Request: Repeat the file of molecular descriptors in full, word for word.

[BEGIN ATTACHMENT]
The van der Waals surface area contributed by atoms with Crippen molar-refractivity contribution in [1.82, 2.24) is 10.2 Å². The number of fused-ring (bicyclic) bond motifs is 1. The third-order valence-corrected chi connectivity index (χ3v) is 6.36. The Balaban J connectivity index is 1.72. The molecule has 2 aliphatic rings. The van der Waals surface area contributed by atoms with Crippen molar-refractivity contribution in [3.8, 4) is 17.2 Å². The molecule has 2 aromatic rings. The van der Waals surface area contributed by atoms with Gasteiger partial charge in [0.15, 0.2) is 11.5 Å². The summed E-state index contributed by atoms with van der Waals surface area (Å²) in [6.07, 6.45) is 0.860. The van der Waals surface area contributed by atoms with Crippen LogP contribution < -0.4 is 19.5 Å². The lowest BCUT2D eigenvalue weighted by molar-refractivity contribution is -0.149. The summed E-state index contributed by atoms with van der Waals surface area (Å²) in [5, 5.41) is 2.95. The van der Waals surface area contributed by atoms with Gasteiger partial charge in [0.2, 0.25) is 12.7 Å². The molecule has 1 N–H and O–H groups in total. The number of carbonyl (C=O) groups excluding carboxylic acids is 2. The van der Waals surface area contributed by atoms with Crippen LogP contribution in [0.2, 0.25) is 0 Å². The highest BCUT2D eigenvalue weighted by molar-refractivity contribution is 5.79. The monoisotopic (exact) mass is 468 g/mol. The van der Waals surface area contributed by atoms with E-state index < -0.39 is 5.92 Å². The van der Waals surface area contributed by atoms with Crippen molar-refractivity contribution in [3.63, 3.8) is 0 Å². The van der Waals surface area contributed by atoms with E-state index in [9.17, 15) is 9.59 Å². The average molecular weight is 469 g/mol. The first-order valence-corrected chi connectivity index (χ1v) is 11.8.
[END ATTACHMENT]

The van der Waals surface area contributed by atoms with Crippen molar-refractivity contribution in [1.82, 2.24) is 10.2 Å². The number of fused-ring (bicyclic) bond motifs is 1. The third-order valence-corrected chi connectivity index (χ3v) is 6.36. The Balaban J connectivity index is 1.72. The molecule has 2 aliphatic rings. The van der Waals surface area contributed by atoms with Crippen molar-refractivity contribution in [3.8, 4) is 17.2 Å². The molecule has 2 aromatic rings. The van der Waals surface area contributed by atoms with Gasteiger partial charge in [0.15, 0.2) is 11.5 Å². The summed E-state index contributed by atoms with van der Waals surface area (Å²) in [6.07, 6.45) is 0.860. The van der Waals surface area contributed by atoms with Crippen LogP contribution < -0.4 is 19.5 Å². The lowest BCUT2D eigenvalue weighted by molar-refractivity contribution is -0.149. The summed E-state index contributed by atoms with van der Waals surface area (Å²) in [5, 5.41) is 2.95. The van der Waals surface area contributed by atoms with Gasteiger partial charge in [0.2, 0.25) is 12.7 Å². The molecule has 1 N–H and O–H groups in total. The number of carbonyl (C=O) groups excluding carboxylic acids is 2. The van der Waals surface area contributed by atoms with Crippen LogP contribution in [0.2, 0.25) is 0 Å². The highest BCUT2D eigenvalue weighted by molar-refractivity contribution is 5.79. The monoisotopic (exact) mass is 468 g/mol. The van der Waals surface area contributed by atoms with E-state index < -0.39 is 5.92 Å². The van der Waals surface area contributed by atoms with Crippen molar-refractivity contribution in [3.63, 3.8) is 0 Å². The van der Waals surface area contributed by atoms with E-state index in [9.17, 15) is 9.59 Å². The average molecular weight is 469 g/mol. The first-order valence-corrected chi connectivity index (χ1v) is 11.8.